by Catie Joyce-Bulay
Solar Spirits doesn’t have your typical craft beverage origin story. The concept for the Richland, WA based distillery was formed over a weekend-long start-up event. Over the weekend, teams of entrepreneurs developed ideas for new businesses and created business plans to go along with them. At the end of the weekend, four members of the team that developed the idea for a tech-focused distillery decided to turn it into reality.
None of them, who all continue to hold their full-time jobs, had any prior experience in distilling, but each brought their own expertise to the company. “We took the approach of taking traditional craft distilling and then finding ways to integrate new and innovative technology, whether it be developing our own software system for tracking or integrating solar equipment that’s not typically used for distillation purposes,” says co-founder Kris Lapp. They came up with the term craft-tech to describe this method.
Lapp, who owns and runs an IT and media services company, is in charge of sales and marketing. Khurshed Sharifov, who owns a personal wealth management firm, has taken on the role of CEO and president. Brett Spooner, a lawyer and entrepreneur, is in charge of the company’s legal matters, and Jim Batdorf is chief distiller and engineer, while continuing to be a lead processing engineer at a tech company by day. They recently brought on Travis O’Briant as their fifth partner to round out the team.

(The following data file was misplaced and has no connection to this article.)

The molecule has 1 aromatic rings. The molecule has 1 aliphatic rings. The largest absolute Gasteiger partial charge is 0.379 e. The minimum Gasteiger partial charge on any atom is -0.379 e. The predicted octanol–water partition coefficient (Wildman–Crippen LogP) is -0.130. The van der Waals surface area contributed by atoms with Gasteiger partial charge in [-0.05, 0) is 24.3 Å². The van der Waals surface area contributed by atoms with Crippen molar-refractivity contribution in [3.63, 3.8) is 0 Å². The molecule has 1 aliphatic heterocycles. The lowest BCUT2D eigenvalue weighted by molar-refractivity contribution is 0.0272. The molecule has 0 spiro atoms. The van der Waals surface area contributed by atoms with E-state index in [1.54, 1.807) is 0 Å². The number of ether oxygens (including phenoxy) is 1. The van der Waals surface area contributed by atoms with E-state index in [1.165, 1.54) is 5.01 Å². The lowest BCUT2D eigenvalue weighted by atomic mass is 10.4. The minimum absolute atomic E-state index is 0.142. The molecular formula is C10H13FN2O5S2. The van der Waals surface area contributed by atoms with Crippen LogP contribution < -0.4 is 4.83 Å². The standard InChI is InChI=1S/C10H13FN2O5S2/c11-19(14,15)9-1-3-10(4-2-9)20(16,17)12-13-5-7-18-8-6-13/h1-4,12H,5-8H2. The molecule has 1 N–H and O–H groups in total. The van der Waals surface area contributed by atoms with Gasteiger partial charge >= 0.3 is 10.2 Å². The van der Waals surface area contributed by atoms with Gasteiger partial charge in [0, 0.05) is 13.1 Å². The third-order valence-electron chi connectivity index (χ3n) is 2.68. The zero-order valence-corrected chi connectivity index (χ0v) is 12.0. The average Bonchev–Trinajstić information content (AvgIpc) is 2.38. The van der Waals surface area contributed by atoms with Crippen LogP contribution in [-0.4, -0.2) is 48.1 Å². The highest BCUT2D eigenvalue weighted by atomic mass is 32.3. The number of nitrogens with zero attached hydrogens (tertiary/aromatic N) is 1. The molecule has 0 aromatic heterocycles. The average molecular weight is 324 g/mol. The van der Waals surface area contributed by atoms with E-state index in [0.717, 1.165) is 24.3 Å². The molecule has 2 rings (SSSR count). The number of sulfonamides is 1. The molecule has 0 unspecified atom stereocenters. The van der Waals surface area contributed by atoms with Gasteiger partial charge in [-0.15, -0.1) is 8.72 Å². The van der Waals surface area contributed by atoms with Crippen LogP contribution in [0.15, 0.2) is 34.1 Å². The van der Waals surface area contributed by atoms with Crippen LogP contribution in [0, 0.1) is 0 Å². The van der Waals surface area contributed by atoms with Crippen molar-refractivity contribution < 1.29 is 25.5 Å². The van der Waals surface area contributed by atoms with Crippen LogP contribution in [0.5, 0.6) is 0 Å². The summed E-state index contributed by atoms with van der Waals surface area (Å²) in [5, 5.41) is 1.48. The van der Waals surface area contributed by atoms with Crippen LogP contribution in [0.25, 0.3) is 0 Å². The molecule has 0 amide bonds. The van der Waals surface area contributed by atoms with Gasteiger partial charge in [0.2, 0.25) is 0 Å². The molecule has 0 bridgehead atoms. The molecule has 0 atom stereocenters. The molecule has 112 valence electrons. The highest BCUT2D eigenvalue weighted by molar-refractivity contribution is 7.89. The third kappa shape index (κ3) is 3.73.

O’Briant is a financial analyst who helps the company with growth and scaling.
Another primary focus of the company is using renewable energy and sustainable practices, says Batdorf, who holds a PhD in chemical engineering. Solar Spirits began production in the summer of 2015 using a thermal solar system in the brewing and distilling processes.
Thermal solar differs from the solar electric panels typically associated with solar power. “They are more efficient than solar electric systems because they use the solar energy for heating and do not have the losses associated with conversion to electricity and back to heat,” says Batdorf.
The system first used hot water, which Batdorf later converted to thermal oil. Thermal oil, which can be heated up to 300 degrees, is another way to make the operation more efficient. This allows them to use solar power for heating in brewing, distillation and hot water used for cleaning.
Batdorf, who had some experience in home brewing beer, fits easily into the distiller role with his science background, and enjoys the chance to be inventive. “We kind of let him be a nerd back there with all the equipment and just tinker around,” says Lapp. “The difference between him and somebody else is when he finds something wrong or something that’s been done incorrectly he has the background to pick up on the issue and he can fix it.”
Two interns from Washington State University’s viticulture and enology program help with production, which is done primarily on a pot still. Their current production capacity is around 5,000 proof gallons, with room to grow. Batdorf is developing a more energy efficient continuous still, which should be up and running for small batches by the end of the year. “The still will operate on a very low level of electric power –less than 1,000 Watts,” says Batdorf.